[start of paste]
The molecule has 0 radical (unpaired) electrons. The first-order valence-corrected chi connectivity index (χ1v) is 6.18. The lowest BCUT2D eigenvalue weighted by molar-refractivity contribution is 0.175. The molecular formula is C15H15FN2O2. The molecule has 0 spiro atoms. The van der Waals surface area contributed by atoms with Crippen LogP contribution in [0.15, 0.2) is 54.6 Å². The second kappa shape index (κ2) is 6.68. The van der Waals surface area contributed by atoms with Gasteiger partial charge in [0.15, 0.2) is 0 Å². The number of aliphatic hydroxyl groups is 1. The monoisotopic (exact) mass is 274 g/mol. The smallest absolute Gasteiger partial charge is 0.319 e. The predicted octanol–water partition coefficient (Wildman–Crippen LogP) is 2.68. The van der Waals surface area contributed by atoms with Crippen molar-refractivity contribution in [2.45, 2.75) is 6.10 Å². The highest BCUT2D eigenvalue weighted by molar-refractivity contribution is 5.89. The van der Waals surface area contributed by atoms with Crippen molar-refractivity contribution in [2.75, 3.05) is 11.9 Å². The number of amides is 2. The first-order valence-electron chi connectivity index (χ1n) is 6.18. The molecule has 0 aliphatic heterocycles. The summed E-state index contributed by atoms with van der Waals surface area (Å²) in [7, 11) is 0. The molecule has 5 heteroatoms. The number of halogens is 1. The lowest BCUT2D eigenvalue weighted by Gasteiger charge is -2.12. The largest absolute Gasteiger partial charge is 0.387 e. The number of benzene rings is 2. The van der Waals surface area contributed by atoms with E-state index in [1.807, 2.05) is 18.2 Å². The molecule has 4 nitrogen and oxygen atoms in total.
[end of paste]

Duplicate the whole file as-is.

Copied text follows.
The molecule has 0 radical (unpaired) electrons. The first-order valence-corrected chi connectivity index (χ1v) is 6.18. The lowest BCUT2D eigenvalue weighted by molar-refractivity contribution is 0.175. The molecular formula is C15H15FN2O2. The molecule has 0 spiro atoms. The van der Waals surface area contributed by atoms with Crippen LogP contribution in [0.15, 0.2) is 54.6 Å². The second kappa shape index (κ2) is 6.68. The van der Waals surface area contributed by atoms with Gasteiger partial charge in [0.15, 0.2) is 0 Å². The number of aliphatic hydroxyl groups is 1. The monoisotopic (exact) mass is 274 g/mol. The smallest absolute Gasteiger partial charge is 0.319 e. The predicted octanol–water partition coefficient (Wildman–Crippen LogP) is 2.68. The van der Waals surface area contributed by atoms with Crippen molar-refractivity contribution in [2.45, 2.75) is 6.10 Å². The highest BCUT2D eigenvalue weighted by molar-refractivity contribution is 5.89. The van der Waals surface area contributed by atoms with Crippen molar-refractivity contribution in [2.75, 3.05) is 11.9 Å². The number of amides is 2. The first-order valence-electron chi connectivity index (χ1n) is 6.18. The molecule has 0 aliphatic heterocycles. The summed E-state index contributed by atoms with van der Waals surface area (Å²) in [7, 11) is 0. The molecule has 5 heteroatoms. The number of halogens is 1. The lowest BCUT2D eigenvalue weighted by Gasteiger charge is -2.12. The largest absolute Gasteiger partial charge is 0.387 e. The number of benzene rings is 2. The van der Waals surface area contributed by atoms with E-state index in [1.807, 2.05) is 18.2 Å². The molecule has 4 nitrogen and oxygen atoms in total.